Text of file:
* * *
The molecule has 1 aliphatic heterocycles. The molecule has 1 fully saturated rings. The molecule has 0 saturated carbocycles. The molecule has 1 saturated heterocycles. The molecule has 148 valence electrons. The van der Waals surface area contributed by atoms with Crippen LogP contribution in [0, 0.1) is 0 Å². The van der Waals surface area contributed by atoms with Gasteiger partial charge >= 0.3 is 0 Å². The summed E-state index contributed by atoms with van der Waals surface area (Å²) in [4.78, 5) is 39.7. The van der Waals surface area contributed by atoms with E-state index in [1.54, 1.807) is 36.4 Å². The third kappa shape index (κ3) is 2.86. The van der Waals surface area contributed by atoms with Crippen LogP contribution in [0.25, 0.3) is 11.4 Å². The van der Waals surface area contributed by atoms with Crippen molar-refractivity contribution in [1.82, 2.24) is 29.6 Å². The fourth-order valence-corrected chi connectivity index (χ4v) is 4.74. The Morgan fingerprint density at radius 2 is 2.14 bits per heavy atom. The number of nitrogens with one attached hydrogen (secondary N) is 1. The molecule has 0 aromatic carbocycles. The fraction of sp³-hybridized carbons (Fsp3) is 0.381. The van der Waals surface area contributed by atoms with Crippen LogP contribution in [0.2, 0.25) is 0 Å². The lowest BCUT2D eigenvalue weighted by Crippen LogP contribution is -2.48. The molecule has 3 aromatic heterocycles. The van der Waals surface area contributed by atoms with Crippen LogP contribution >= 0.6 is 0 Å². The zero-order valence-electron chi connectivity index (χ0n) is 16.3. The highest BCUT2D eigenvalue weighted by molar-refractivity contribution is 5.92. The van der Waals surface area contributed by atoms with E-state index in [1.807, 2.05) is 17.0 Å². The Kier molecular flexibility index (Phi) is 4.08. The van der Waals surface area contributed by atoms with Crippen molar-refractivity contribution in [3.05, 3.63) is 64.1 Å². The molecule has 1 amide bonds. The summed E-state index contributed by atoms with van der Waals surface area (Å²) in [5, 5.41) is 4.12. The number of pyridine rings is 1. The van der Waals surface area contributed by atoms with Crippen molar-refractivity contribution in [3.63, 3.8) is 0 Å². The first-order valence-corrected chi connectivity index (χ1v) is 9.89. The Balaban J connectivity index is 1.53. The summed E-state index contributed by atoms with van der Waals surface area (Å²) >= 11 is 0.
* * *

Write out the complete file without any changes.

The molecule has 1 aliphatic heterocycles. The molecule has 1 fully saturated rings. The molecule has 0 saturated carbocycles. The molecule has 1 saturated heterocycles. The molecule has 148 valence electrons. The van der Waals surface area contributed by atoms with Crippen LogP contribution in [0, 0.1) is 0 Å². The van der Waals surface area contributed by atoms with Gasteiger partial charge >= 0.3 is 0 Å². The summed E-state index contributed by atoms with van der Waals surface area (Å²) in [4.78, 5) is 39.7. The van der Waals surface area contributed by atoms with E-state index in [1.54, 1.807) is 36.4 Å². The third kappa shape index (κ3) is 2.86. The van der Waals surface area contributed by atoms with Crippen LogP contribution in [0.25, 0.3) is 11.4 Å². The van der Waals surface area contributed by atoms with Crippen molar-refractivity contribution in [1.82, 2.24) is 29.6 Å². The fourth-order valence-corrected chi connectivity index (χ4v) is 4.74. The Morgan fingerprint density at radius 2 is 2.14 bits per heavy atom. The number of nitrogens with one attached hydrogen (secondary N) is 1. The molecule has 0 aromatic carbocycles. The fraction of sp³-hybridized carbons (Fsp3) is 0.381. The van der Waals surface area contributed by atoms with Crippen LogP contribution in [0.2, 0.25) is 0 Å². The lowest BCUT2D eigenvalue weighted by Crippen LogP contribution is -2.48. The molecule has 3 aromatic heterocycles. The van der Waals surface area contributed by atoms with Crippen LogP contribution >= 0.6 is 0 Å². The zero-order valence-electron chi connectivity index (χ0n) is 16.3. The highest BCUT2D eigenvalue weighted by molar-refractivity contribution is 5.92. The van der Waals surface area contributed by atoms with E-state index in [1.807, 2.05) is 17.0 Å². The Kier molecular flexibility index (Phi) is 4.08. The van der Waals surface area contributed by atoms with Crippen molar-refractivity contribution in [3.05, 3.63) is 64.1 Å². The molecule has 1 amide bonds. The summed E-state index contributed by atoms with van der Waals surface area (Å²) in [5, 5.41) is 4.12. The number of pyridine rings is 1. The van der Waals surface area contributed by atoms with Crippen molar-refractivity contribution in [3.63, 3.8) is 0 Å². The first-order valence-corrected chi connectivity index (χ1v) is 9.89. The Balaban J connectivity index is 1.53. The summed E-state index contributed by atoms with van der Waals surface area (Å²) >= 11 is 0.